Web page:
He found the council contemplating the succession in view of the declining health of King Edward. Arundel opposed Northumberland's plan to declare the king's sisters illegitimate, but after Edward's death he ostensibly went along with the council as it prepared to proclaim Lady Jane Grey the new sovereign. Lady Jane Grey (1536/1537&ndash 12 February 1554) also referred to as Queen Jane, a greatniece of Henry VIII of England, was a claimant Meanwhile, he secretly wrote to Princess Mary, informing her of her brother's death (which was not yet public knowledge) and warning her of the plans afoot to bypass her. Mary I (18 February 1516 &ndash 17 November 1558 was Queen of England and Queen of Ireland from 19 July 1553 until her death He continued to publicly support Lady Jane, but at the same time, after secret meetings with other supporters of Mary, arranged for the proclamation of Mary as queen by the citizens of London. Taking the great seal, he then rode off to Framlingham, where Mary was staying.
At Mary's coronation, Arundel was for the second time High Constable, and was then appointed Lord Steward of the royal household. The Lord Steward or Lord Steward of the Household, in England, is an important official of the Royal Household. He served in various roles in her court, being, for example, one of the nobles who received her husband Philip II of Spain when he landed at Southampton. Philip II (Felipe II de España Filipe I ( May 21, 1527 &ndash September 13 1598) was King of Spain from 1556 until 1598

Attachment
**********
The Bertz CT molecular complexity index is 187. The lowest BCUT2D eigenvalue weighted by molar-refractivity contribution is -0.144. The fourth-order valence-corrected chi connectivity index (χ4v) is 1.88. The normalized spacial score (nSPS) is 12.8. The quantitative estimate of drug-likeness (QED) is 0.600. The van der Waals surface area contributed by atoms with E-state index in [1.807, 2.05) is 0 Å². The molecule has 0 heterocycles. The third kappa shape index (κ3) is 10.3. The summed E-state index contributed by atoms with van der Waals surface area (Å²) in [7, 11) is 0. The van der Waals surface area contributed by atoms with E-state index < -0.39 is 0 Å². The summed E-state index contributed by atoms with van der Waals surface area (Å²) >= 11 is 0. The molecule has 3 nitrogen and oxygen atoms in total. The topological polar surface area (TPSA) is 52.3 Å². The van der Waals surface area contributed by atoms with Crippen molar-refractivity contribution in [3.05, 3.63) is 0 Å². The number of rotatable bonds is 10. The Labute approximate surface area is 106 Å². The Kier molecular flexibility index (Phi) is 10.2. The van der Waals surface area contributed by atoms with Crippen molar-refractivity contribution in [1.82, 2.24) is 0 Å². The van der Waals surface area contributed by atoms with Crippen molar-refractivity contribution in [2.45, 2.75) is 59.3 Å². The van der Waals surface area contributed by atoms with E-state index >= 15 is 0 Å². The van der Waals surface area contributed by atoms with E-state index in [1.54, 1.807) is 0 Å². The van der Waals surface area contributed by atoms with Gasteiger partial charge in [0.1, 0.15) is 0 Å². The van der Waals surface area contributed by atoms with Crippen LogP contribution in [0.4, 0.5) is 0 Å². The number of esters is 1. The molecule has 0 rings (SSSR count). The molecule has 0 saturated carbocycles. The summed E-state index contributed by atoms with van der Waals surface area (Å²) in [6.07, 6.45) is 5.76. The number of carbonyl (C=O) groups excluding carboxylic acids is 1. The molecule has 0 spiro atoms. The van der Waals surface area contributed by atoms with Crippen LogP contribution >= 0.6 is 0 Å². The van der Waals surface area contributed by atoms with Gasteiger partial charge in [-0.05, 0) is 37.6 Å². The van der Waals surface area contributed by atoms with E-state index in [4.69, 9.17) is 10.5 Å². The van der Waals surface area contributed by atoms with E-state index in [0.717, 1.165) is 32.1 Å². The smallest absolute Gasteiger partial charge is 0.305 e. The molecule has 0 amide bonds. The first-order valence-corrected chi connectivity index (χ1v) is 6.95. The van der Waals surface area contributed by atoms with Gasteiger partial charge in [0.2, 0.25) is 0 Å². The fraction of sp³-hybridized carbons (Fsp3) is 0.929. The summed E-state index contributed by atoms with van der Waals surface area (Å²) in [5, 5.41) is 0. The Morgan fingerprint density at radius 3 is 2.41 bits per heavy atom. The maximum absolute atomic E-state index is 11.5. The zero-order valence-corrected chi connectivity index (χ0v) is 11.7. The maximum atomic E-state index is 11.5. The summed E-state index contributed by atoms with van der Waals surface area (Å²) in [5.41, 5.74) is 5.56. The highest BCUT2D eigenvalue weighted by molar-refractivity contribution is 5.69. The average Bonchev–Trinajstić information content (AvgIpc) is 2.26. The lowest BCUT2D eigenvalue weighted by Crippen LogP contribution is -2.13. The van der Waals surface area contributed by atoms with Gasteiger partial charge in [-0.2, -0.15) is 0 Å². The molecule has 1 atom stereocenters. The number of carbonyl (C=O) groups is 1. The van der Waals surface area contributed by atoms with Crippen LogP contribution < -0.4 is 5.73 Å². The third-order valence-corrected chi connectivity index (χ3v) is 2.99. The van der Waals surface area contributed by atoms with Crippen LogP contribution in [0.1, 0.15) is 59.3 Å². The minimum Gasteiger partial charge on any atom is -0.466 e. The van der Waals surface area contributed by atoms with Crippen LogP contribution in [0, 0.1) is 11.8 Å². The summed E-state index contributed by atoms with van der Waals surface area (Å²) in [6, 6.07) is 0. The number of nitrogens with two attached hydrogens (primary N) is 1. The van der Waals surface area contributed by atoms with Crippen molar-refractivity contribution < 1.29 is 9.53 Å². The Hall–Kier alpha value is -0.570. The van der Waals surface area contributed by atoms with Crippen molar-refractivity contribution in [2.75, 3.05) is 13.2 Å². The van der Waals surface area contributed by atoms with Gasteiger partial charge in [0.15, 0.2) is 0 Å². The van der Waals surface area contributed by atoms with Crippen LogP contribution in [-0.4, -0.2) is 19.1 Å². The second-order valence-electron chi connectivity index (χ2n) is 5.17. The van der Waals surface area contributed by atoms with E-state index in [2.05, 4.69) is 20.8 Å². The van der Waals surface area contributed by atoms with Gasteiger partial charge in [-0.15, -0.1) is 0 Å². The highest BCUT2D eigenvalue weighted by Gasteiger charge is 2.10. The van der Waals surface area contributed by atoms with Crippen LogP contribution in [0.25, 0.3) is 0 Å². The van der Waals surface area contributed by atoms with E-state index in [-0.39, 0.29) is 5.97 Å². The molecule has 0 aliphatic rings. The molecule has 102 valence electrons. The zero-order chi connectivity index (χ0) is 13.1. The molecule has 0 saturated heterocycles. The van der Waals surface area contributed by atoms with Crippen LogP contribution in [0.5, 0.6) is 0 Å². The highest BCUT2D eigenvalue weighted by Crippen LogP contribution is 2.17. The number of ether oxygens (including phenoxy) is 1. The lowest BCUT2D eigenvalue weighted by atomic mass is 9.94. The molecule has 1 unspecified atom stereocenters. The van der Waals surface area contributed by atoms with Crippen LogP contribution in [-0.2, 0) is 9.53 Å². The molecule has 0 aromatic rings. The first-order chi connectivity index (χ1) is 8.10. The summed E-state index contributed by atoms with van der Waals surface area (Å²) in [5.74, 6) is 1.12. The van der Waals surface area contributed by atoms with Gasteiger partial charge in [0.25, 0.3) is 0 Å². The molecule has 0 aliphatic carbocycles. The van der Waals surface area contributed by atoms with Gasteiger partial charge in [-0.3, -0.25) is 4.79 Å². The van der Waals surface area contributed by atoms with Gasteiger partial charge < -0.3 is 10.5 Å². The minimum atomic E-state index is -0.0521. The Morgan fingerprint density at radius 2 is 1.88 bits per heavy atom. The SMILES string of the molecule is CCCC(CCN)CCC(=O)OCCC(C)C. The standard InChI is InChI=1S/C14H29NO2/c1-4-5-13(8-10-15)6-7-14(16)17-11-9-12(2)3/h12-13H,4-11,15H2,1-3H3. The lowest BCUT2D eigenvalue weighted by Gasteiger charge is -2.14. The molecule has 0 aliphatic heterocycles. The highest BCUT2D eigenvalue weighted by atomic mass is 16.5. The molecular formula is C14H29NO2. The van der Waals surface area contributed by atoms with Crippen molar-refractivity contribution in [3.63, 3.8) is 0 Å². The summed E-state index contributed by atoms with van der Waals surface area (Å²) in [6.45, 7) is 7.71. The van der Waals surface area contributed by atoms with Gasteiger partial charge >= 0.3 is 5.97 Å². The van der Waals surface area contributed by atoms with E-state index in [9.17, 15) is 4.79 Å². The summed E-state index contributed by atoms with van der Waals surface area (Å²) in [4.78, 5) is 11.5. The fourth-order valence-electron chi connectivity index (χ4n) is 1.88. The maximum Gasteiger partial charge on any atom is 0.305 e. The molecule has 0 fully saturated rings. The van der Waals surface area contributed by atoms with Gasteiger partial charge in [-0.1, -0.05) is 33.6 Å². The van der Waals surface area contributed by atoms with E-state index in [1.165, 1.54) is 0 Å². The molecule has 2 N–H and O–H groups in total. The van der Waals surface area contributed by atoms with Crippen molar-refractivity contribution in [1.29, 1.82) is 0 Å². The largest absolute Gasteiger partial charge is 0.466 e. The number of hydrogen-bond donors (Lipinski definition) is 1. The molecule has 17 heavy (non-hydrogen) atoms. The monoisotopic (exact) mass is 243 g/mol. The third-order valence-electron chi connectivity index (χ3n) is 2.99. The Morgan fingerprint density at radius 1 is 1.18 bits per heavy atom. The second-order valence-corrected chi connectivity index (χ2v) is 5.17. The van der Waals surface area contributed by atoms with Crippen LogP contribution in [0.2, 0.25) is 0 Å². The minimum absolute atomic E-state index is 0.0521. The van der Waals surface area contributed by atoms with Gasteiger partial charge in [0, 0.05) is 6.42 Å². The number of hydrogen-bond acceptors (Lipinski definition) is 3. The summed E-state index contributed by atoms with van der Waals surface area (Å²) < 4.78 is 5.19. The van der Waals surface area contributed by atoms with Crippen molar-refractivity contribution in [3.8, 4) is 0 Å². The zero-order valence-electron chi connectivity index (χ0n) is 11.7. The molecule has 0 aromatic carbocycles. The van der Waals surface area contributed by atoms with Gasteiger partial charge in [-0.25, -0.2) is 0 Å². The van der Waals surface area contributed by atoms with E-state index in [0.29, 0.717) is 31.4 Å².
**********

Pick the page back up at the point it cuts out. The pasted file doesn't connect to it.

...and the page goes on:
Although Queen Elizabeth did not trust him, he was too powerful to be slighted or ignored, and so he was retained in his various offices when she ascended the throne. For the third time, he had a high place at a royal coronation.
Arundel took part in some of the many conspiracies of Elizabeth's reign, and, while he was at times placed under house arrest, he retained his properties and titles. In the 1998 film Elizabeth, he was portrayed by Edward Hardwicke. Elizabeth is a 1998 film loosely based on the early reign of Queen Elizabeth I of England. Edward Hardwicke, sometimes credited as Edward Hardwick, (born August 7, 1932) the son of Sir Cedric Hardwicke and actress Helena Pickard
Arundel married twice. His first wife was Katherine, daughter of Thomas Grey, 2nd Marquess of Dorset and Margaret Wotton. Thomas Grey second Marquess of Dorset KG KB ( 22 June 1477 – 10 October 1530) was an English peer . By her he had one son, Henry Lord Maltravers (1538-56), and 2 daughters: Jane (d. Jane (or Joanna Lady Lumley, née Fitzalan (1537&ndash1578 was the first person to translate Euripides into English 1576/7), who married John Lord Lumley, and Mary (d. 1557), who married Thomas Howard, 4th Duke of Norfolk, and whose son Philip, eventually inherited the Earldom of Arundel. Thomas Howard 4th Duke of Norfolk ( 10 March, 1536 &mdash 2 June 1572) was an English nobleman also the 1st Earl of Southampton Saint Philip Howard 20th Earl of Arundel ( 28 June 1557 &ndash 19 October 1595) was an English Nobleman.
His second wife was Mary, daughter of Sir John Arundell of a prominent Cornish family, and widow of Richard Ratcliffe, 1st Earl of Sussex. They had no children.
Arundel's portrait was painted several times, including once by Hans Holbein. Hans Holbein is the name of two German Renaissance painters Hans Holbein the Elder ( 1460 - 1524) father
|Lord Lieutenant of Sussex|
The Lord Lumley
|Chancellor of the University of Oxford|
|Peerage of England|
|Earl of Arundel|
(writ in acceleration)